Listening to climate change doubters, and not dismissing them, might avert a "logic schism" similar to the political stalemate on abortion, according to a new paper involving research on skeptics.
The paper portrays doubters as being at a disadvantage. The majority of climate research comes from the fields of physical science, engineering and economics -- largely depicting rational outcomes in a world dominated by the view that the Earth is warming, and that something needs to be done about it.
What's missing, the research says, are studies that seek to understand the cultural responses of people who question those findings. It's no surprise, after all, that a large segment of humans resist the majority opinion -- on nearly every topic.
That insight by social scientists was illustrated by what the paper describes as the "climate whiplash" of the last two years, when polling showed an eroding number of people who believe in global warming. Establishing a scientific consensus on warming represents the beginning, not the end, of building a "social consensus," the paper says.
"You're asking people to rethink their values, and that's not gonna go down easy," said Andrew Hoffman, a professor of business and environmental policy at the University of Michigan and the paper's author.
He holds his colleagues in the social sciences partly responsible for failing to foresee the growing impasse, or perhaps even contributing to it. The paper contends that researchers have largely ignored the conservative politics around climate change, describing it as a "critical component" of the debate.
"The dearth of research on climate resistance, uncertainty and apathy must change to understand the full landscape of the conflict," the 54-page paper says. "In short, it is problematic to sample on the dependent variable, and it is folly to only research organizations and debates among groups that already agree that solutions to climate change are necessary."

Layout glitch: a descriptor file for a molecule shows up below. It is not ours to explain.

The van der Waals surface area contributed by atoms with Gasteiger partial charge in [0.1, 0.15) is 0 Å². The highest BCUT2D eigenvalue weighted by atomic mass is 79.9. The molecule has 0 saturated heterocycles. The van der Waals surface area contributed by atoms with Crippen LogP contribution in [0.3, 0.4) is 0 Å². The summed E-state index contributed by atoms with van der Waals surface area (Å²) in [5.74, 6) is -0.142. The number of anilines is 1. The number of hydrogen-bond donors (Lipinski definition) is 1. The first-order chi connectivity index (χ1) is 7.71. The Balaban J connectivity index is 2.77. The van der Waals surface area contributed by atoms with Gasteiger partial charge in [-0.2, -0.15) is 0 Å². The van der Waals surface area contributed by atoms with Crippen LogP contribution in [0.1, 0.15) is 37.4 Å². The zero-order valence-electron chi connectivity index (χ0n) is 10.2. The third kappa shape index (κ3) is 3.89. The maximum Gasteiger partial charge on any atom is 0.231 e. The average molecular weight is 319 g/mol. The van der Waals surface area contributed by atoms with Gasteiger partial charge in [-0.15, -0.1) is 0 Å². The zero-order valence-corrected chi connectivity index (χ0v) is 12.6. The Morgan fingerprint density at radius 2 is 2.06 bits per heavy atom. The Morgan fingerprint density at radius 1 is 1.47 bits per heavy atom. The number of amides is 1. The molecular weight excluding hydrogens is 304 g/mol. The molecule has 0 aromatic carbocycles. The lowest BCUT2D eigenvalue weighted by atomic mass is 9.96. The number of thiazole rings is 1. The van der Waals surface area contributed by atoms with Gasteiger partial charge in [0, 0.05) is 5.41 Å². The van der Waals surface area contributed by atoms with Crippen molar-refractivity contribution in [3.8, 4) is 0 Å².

Hair-raising warnings about climate catastrophes tend not to resonate with the skeptical crowd, the research says. And expensive government solutions to it definitely do not. Another way of talking about the issue is needed, the paper says.
"When presenting the climate change issue, it is critical that the frames and categories used do not threaten people's values and therefore [create] dismissive resistance to the argument," the paper says, noting that "dormant" climate connections to religion, technology and national security might work better.
Research born from 'bait and switch'
Hoffman stumbled into the project when the university asked him to meet with a potential donor. Instead of contributing money, the unnamed man gave Hoffman a piece of his mind. He railed against the professor for teaching environmental issues in a business school and aggressively promoted the notion that climate change is the product of a corrupt peer-review process and liberal politics.
"I was pretty angry," Hoffman said of the "bait and switch" meeting. "He was trying to evangelize me."
It wasn't the last time Hoffman associated with the man, however. The meeting sparked a research idea in Hoffman, and the climate skeptic became a facilitator of the project by providing a plane ticket for Hoffman's research assistant to a major conference against climate change policies hosted by the Heartland Institute, a conservative group that promotes free-market principles. While there, he served as a "climate denier insider" who introduced the researcher to a host of attendees for interviews and other observational field work for the paper.